We can count the values of a stack with the Count() function of C# and take a look at the last-added value of the stack using the “Peek” function of C# for stacks. Within the Main() function, we have initialized a stack object “s” and used this object to call the “push()” function to insert 3 string values in it. After this, we have utilized the WriteLine() statements to call the Count() and Peek() functions using the object “s” to display the total number of elements in the stack and the last-added value.
After executing this C# codes “exe” file, we have got to know that the stack has a total of 3 values and the last-added value is “Ubuntu”.
Example # 03: Contains Function
The stack’s “Contains” function is specifically designed to check if the specified value is residing in the stack or not regardless of its location. So, we have initialized a stack object “s” and added some values to it using the Push() function. Along with that, we have also used the pop() function to remove some of the just-added stack values.
After adding the values in the stack, we have utilized 2 Console.WriteLine() function statements. Both statements are utilizing the object “s” calling the Contains() function from the Stack class of Collections namespace to search for the specified values. We have specified “Hello” and “14” in the parameters of the Contains() function in the Console.WriteLine() statement. This will return a boolean “true” or “false” according to the circumstances. Let’s save our code and see its result.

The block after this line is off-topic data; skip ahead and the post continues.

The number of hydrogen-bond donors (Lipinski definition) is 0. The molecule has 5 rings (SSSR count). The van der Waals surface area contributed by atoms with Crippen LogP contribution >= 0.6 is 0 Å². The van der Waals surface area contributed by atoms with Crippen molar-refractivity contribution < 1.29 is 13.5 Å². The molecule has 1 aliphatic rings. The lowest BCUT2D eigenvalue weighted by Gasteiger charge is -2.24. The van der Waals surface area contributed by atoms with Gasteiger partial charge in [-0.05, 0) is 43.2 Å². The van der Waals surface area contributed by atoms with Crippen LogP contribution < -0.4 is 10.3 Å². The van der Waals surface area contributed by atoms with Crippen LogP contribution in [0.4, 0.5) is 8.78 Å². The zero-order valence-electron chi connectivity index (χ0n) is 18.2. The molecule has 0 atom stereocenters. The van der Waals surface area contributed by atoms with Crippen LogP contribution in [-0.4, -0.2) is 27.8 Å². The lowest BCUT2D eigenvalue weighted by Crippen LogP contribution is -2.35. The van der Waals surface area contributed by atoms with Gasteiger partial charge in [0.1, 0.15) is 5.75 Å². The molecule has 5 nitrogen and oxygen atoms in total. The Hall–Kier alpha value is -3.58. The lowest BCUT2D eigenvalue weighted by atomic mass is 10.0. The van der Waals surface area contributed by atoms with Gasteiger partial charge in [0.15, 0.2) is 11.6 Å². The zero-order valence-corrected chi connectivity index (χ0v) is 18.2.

We have compiled the “cs” file for this code and executed its newly generated “exe” file on our shell with the use of the “mcs” and “mono” commands. The result displayed on the screen is showing “True” for both the specified values in the Contains function. This means both the values “Hello” and “14” are available in the stack.
Example # 04:
We will be discussing the way of converting a stack into an array with the help of a “ToArray” function of the Collections class. So, after initializing a stack “s”, we have added a total of 5 elements in it with the use of the “push” function. After this, we have created an object type array “Arr” calling the “ToArray()” function with the help of the “s” object to convert the stack “s” to an array.
It will add the last value of the stack at the first index of an array. The “foreach” loop is here to iterate the values of array Object “Arr” and display the one by one using the Console.WriteLine() function statement. Let’s save this code before the execution.
After compiling this code, we executed its “exe” file and got the values of an array generated by a stack displayed in a first-come-first-serve manner.
Within this guide today, we have seen how a collection named “Stack” can be utilized in C# when you don’t have any knowledge about arrays. We have discussed the use of different functions of the stack to insert, delete, count, check, and display the values of a stack using the Push(), Pop(), Count(), Contains(), and Peek() functions respectively. Along with that, we have utilized the “ToArray” function of stacks to convert a stack to an array in C# and display the array values in the opposite manner of stacks.